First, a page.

Kazakhstan Builds Just State, Empowering Inclusive Society

webnexttech | Kazakhstan Builds Just State, Empowering Inclusive Society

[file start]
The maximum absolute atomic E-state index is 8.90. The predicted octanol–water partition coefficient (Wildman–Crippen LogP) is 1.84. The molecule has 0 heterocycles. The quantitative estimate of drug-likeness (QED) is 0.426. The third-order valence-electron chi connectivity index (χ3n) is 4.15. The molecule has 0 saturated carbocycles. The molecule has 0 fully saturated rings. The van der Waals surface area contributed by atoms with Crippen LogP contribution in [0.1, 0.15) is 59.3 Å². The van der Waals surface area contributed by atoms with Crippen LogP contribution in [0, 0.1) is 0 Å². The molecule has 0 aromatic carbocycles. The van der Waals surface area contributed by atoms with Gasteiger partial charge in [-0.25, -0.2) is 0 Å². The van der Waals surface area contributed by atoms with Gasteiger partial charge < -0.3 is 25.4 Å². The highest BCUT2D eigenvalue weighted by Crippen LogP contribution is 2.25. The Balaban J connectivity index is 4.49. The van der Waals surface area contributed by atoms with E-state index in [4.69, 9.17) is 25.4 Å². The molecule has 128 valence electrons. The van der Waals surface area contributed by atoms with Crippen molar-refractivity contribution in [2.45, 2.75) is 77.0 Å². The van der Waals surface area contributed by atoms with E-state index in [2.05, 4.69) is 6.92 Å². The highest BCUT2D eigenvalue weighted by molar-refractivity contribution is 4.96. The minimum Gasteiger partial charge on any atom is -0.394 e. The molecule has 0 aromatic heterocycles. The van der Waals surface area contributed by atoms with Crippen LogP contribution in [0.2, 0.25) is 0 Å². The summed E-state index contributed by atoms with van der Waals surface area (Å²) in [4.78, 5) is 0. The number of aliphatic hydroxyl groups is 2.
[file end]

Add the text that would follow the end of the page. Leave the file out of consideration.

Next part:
ASTANA – Lyazzat Kaltayeva, a member of Kazakhstan’s Senate, assumed the chairmanship of the Senate’s Council on Inclusion last year. In an interview with Kazinform news agency, she discussed the key aspects of an inclusive Kazakhstan and the recent advancements for people with disabilities. In 2023, Kazakhstan established the Inclusive Parliament parliamentary group and the Senate’s Council on Inclusion. What issues do they address? The Inclusive Parliament, functioning as an inter-chamber group, was established following the election of nine deputies with disabilities to the Mazhilis (the lower chamber of Parliament) last year. It focuses on legislative matters impacting the rights of people with disabilities, including the assessment of laws for their impact, and the oversight of budget allocations. The group efficiently handles disability-related complaints from citizens, summoning responsible agencies to address these issues. In contrast, the Senate’s Council on Inclusion, comprising ten deputies, government agencies, and experts, tackles systemic issues. For instance, the council’s first meeting addressed the rise in childhood disabilities, collaborating with maslikhats (local representative bodies) to understand and compare causes. Ongoing efforts target childhood disabilities through budgeting, specialist training, and creating interdepartmental groups for early intervention. Research has indicated that disabilities in children can be effectively managed and corrected, particularly before the age of three. The subsequent council’s meeting addressed the employment of people with disabilities, identifying systemic causes and assigning responsibilities beyond the Ministry of Labor. Via the council, we tackle issues related to IT technologies and printed information accessibility for those with visual impairments. Successful ratification of the Marrakesh Treaty this year facilitates access to published works for the blind and visually impaired. Standards hindering information adaptation for visual impairments on websites and mobile applications have evolved. Do you think that people with disabilities need a kind of political lobby to address inclusion issues? In a society fostering tolerance and inclusion, where people with disabilities are seen as a natural part of the community, their interests should automatically be considered in decision-making and lawmaking processes. However, the prevalence of long-standing stereotypes has historically positioned people with disabilities as requiring protection and assistance, leaving decisions to be made by specialists, and hindering the voices of those with disabilities. Therefore, at this stage of our society’s development, people with disabilities should advocate for themselves in Parliament, advancing their interests without the need for a separate political lobby. What significance does Kazakhstan’s ratification of the Optional Protocol to the Convention on the Rights of Persons with Disabilities hold? The Ratification of the Optional Protocol allows individuals the right to file complaints with the United Nations Committee on the Rights of Persons with Disabilities in Geneva if they are unable to find legal remedies within their country’s courts and authorities. This Committee can then request the government’s consideration, conduct its investigations, and provide recommendations in each case. Our country took eight years to ratify the Optional Protocol following the Convention. By doing so, Kazakhstan has taken a significant step forward, providing people with disabilities a greater sense of protection under international law. Moreover, it offers an opportunity for our country to enhance both legislation and law enforcement practices. How has the Social Code, effective since last year, affected the lives of people with disabilities? The Social Code aims to simplify legislation on social rights and guarantees for Kazakh citizens, outlining support throughout a person’s life, from birth to the end. It categorized citizens, including youth, pensioners, kandas (ethnic Kazakhs), and people with disabilities, along with the social guarantees provided to each group in Kazakhstan. For people with disabilities, the Social Code introduced a non-discrimination norm, prohibiting discrimination in the social sphere and specifying the criteria. It also included changes to allowances and payments, increasing payments for people with disabilities and introducing additional payments from the state insurance fund. Opening small-capacity homes for children with disabilities marks a significant development, ensuring they receive better care and a more comfortable living environment. What steps are necessary for inclusive education to become the norm in Kazakhstan? I believe that society will become inclusive when children with disabilities and those without disabilities attend the same kindergartens and study in the same schools. However, creating inclusive education conditions involves more than just physical infrastructure like ramps and accessible restrooms. It requires organizing the educational process, training specialists and teachers, securing funding, and implementing programs adapted to the special needs of students with disabilities. Inclusive schooling also goes beyond physical accommodations to encompass organizational aspects, such as space and distance. Achieving equal conditions in inclusive education means understanding the unique needs of each child and adopting the best global practices while adapting them to local realities. Sufficient funding is essential to support these efforts. How do you assess the government’s measures for employing individuals with disabilities? Job placement quotas in businesses have long existed, alongside standards for workplace accommodations for those with visual or hearing impairments, as well as subsidies for wages for workers with disabilities. However, these measures are considered insufficient as they lack effectiveness, with employers facing no penalties unless a complaint is filed, which is rare. Additionally, employers’ concerns about dismissing workers with disabilities who are unable to cope add further complexity to the issue. The Senate has been deliberating on the need for new mechanisms, such as compensatory payments, akin to those in Germany and Japan, where employers not hiring individuals with disabilities contribute to a fund. This fund in turn rewards employers who hire workers with disabilities. The Ministry of Labor and Social Protection is crafting such a mechanism, with completion expected by the end of the year. Additional strategies to incentivize both employers and people with disabilities to work include addressing the needs of those with intellectual and mental health disabilities, who are often excluded from employment programs by law. What are your thoughts on the Institute of Commissioner for the Rights of Socially Vulnerable Categories of the Population? The recent establishment of this institute underscores a shift in focus toward addressing the rights of socially vulnerable groups, including people with disabilities. While Kazakhstan has the National Human Rights Center, its activities predominantly involve work with human rights organizations and activists. There were significant gaps in addressing issues like child rights protection. Hence, the Institute of the Commissioner for the Rights of the Child was formed. Recognizing increased complaints from individuals with disabilities and other marginalized groups, it was imperative to establish the Institute of Commissioner for the Rights of Socially Vulnerable Categories of the Population. This branch, part of an overarching ombudsman framework, aims to safeguard the rights of entrepreneurs, children, and other vulnerable populations. How do you generally assess the inclusive policy of the country’s leadership? Over the past three decades, Kazakhstan’s leadership has primarily represented the same groups, with limited inclusivity for youth, women, and individuals with disabilities. However, recent statements from the President indicate a changing narrative, emphasizing the need for diversity and inclusion in governance. Measures such as quotas in political parties and elections have facilitated increased participation from women, people with disabilities, and youth at various levels of government. In my view, an inclusive Kazakhstan is defined by a society and a state where individuals of different ages, genders, and social statuses enjoy equal opportunities to participate across all levels and spheres. I believe efforts are being made to foster such conditions. The article was originally published in Kazinform.